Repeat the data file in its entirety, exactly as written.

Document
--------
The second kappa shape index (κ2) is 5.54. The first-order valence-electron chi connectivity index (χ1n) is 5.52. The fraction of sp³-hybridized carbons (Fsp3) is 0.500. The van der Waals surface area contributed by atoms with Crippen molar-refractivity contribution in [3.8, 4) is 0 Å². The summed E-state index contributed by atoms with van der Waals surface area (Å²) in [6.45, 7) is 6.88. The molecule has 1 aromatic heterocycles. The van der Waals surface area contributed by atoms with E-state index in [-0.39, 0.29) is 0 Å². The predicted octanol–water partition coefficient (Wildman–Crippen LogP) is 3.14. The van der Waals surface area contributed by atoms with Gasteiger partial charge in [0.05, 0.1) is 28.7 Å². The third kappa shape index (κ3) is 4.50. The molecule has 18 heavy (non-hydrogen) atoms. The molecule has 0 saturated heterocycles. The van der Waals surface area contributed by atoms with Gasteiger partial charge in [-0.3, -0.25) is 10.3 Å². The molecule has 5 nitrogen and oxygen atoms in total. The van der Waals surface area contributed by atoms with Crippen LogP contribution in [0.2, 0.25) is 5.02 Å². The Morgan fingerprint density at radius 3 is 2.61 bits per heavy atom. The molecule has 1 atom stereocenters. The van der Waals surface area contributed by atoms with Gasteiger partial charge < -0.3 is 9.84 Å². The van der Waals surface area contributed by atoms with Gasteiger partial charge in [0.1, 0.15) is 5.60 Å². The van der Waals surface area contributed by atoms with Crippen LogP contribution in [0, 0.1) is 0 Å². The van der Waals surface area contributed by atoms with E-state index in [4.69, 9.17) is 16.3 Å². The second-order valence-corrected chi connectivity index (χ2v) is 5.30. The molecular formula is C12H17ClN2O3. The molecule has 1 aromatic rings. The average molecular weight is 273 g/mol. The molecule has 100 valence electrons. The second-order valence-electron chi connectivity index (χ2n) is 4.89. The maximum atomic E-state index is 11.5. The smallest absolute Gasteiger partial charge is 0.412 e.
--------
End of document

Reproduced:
The second kappa shape index (κ2) is 5.54. The first-order valence-electron chi connectivity index (χ1n) is 5.52. The fraction of sp³-hybridized carbons (Fsp3) is 0.500. The van der Waals surface area contributed by atoms with Crippen molar-refractivity contribution in [3.8, 4) is 0 Å². The summed E-state index contributed by atoms with van der Waals surface area (Å²) in [6.45, 7) is 6.88. The molecule has 1 aromatic heterocycles. The van der Waals surface area contributed by atoms with E-state index in [-0.39, 0.29) is 0 Å². The predicted octanol–water partition coefficient (Wildman–Crippen LogP) is 3.14. The van der Waals surface area contributed by atoms with Gasteiger partial charge in [0.05, 0.1) is 28.7 Å². The third kappa shape index (κ3) is 4.50. The molecule has 18 heavy (non-hydrogen) atoms. The molecule has 0 saturated heterocycles. The van der Waals surface area contributed by atoms with Gasteiger partial charge in [-0.3, -0.25) is 10.3 Å². The molecule has 5 nitrogen and oxygen atoms in total. The van der Waals surface area contributed by atoms with Crippen LogP contribution in [0.2, 0.25) is 5.02 Å². The Morgan fingerprint density at radius 3 is 2.61 bits per heavy atom. The molecule has 1 atom stereocenters. The van der Waals surface area contributed by atoms with Gasteiger partial charge < -0.3 is 9.84 Å². The van der Waals surface area contributed by atoms with Gasteiger partial charge in [0.1, 0.15) is 5.60 Å². The van der Waals surface area contributed by atoms with Crippen LogP contribution in [0, 0.1) is 0 Å². The van der Waals surface area contributed by atoms with E-state index in [4.69, 9.17) is 16.3 Å². The second-order valence-corrected chi connectivity index (χ2v) is 5.30. The molecular formula is C12H17ClN2O3. The molecule has 1 aromatic rings. The average molecular weight is 273 g/mol. The molecule has 100 valence electrons. The second-order valence-electron chi connectivity index (χ2n) is 4.89. The maximum atomic E-state index is 11.5. The smallest absolute Gasteiger partial charge is 0.412 e.